UNITED STATES OF AMERICA, Plaintiff-Appellee, v. L. BRIAN WHITFIELD, Defendant-Appellant.
Brian Whitfield owned and managed a human resources and payroll processing company called the Sommet Group. After the government determined that he used his position to steal $25 million from his customers and the government, a jury convicted him of multiple acts of wire fraud, ERISA plan embezzlement, IRS fraud, and money laundering. On appeal, Whitfield challenges the sufficiency of the evidence supporting these convictions, the admissibility of certain evidence used at trial, and the final calculation of his sentence. We affirm on all counts.
Viewed in the light most favorable to the government, the evidence at trial showed the following. In the fall of 2003, Whitfield and his (then) father-in-law, Ed Todd, co-founded the Sommet Group—or the Personnel Department, as it was then known. Whitfield held a 51% stake in the company and Ed, the primary sales manager, held a 49% stake. Marsha Todd (then Marsha Whitfield, Brian's wife and Ed's daughter) ran the payroll department.
The company offered payroll processing and human resource services to small and medium-sized companies. The idea was to give smaller companies “the benefit of [its] expertise, [ ] infrastructure, and economies of scale,” while also providing freedom from “the overhead of a back office.” R. 213 at 31. It worked. For a while.
Most clients allowed Sommet to transfer funds directly from their bank accounts into Sommet's operational account in an amount necessary to cover the client's payroll, tax, and benefit obligations. Drawing from this operational account, Sommet would allocate the client's funds to the appropriate destinations: the IRS, state taxing authorities, various benefits programs (workers compensation, health insurance, and 401(k) plans), and the client's employees. Sommet also collected and maintained the tax withholdings for individual employees, agreeing to remit these funds to state and federal authorities as they came due. In exchange for its services, Sommet charged an administrative fee based on a percentage of the client's overall payroll (usually around 3%), which it transferred as part of the regular payroll withdrawals.
Each quarter, the IRS required Sommet to file a federal tax return called a 941 form. Sommet reported its wages, employee withholdings, and Social Security and Medicare taxes on these forms. To streamline the tax-filing process, Sommet claimed most of its clients' employees as its own. That meant Sommet would include its clients' employees under its own tax identification number on these forms, not those of their day-to-day employers. Whitfield completed and filed these forms for the Sommet Group. While Whitfield completed the 941 forms, Paula Byrd, a payroll tax specialist, completed and filed Sommet's state taxes and employee W2 forms. As part of this work, Byrd compiled payroll information from Sommet's internal database, “the Darwin system.” Id. at 218–19. Because this information applied to federal and state taxes, Marsha would forward Byrd's spreadsheets to Whitfield to assist him in preparing the federal 941 forms.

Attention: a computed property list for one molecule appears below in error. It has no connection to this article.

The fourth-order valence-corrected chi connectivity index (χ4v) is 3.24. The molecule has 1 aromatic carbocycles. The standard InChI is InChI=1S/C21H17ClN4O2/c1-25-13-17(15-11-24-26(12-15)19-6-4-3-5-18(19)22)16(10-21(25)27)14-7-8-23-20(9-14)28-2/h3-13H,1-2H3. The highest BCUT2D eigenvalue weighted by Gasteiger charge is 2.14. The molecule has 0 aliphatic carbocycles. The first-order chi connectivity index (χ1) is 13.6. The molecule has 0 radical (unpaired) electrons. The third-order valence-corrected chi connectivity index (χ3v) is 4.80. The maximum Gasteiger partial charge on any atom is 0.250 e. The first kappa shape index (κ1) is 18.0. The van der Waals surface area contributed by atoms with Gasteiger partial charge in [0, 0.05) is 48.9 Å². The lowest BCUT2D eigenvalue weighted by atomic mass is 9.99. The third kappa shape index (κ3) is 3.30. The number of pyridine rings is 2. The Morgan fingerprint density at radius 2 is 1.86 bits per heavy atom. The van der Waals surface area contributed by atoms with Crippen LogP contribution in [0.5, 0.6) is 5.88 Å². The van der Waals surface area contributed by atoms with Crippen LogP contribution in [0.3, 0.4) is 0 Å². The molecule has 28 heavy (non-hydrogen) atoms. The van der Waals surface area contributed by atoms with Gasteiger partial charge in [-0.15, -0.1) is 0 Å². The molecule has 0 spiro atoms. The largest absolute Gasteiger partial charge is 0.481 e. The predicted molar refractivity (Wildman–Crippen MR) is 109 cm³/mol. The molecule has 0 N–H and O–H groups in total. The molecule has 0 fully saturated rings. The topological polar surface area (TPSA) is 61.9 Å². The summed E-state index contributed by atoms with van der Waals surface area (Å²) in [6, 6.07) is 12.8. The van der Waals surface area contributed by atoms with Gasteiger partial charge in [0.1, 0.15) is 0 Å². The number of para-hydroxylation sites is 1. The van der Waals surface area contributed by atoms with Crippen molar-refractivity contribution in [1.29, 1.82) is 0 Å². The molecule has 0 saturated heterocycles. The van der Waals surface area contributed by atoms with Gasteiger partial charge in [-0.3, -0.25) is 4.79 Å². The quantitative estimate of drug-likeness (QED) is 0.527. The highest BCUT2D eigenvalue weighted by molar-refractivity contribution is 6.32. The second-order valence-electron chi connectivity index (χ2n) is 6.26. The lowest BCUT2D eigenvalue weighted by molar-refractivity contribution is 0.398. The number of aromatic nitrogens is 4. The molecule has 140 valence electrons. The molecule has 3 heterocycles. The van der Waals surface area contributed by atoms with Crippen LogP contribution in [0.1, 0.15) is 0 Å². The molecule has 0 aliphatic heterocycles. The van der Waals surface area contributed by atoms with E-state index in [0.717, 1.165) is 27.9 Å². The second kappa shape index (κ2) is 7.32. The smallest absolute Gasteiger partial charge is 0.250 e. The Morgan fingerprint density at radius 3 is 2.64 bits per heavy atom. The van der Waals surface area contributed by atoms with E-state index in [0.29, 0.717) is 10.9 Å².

For some clients, Sommet offered its services à la carte. As to these employers, Sommet would still file their tax returns but did not include any of the client's employees under Sommet's umbrella. Early success led the company to grow to more than 100 employees. The company also acquired and established a number of additional business units: an information technology company (IT Express), a telephone services company (EMG Communications), an insurance company (Sommet Risk & Insurance), and a promotional products supplier (BrandCentrik).
In 2008, Sommet began offering its own health insurance plan to clients. Sommet would draft money from its clients' accounts to collect plan premiums, holding these funds too in its operational account. Sommet then employed a third party administrator to process and pay the plan's claims, with Sommet providing the funding upon request. A company called HealthFirst filled this role as plan administrator.
In February 2009, Sommet began to fall behind on its obligations. Unfortunately for his clients, Whitfield had been using the company's operational account (where it housed client funds earmarked for employee payroll, benefits, and taxes) for a few other things, including company and affiliate expenses as well as personal disbursements. According to Marsha, Whitfield viewed the account as “his money.” R. 217 at 14.
In February 2009, Wachovia informed Whitfield and Marsha that Sommet had overdrawn its account. From then on, Whitfield assumed control over the operational account. Sommet employees needed Whitfield's approval to disburse funds from the account, including funds for client obligations (except payroll disbursements). Despite internal requests and client complaints, Whitfield often refused to authorize timely disbursements for client obligations.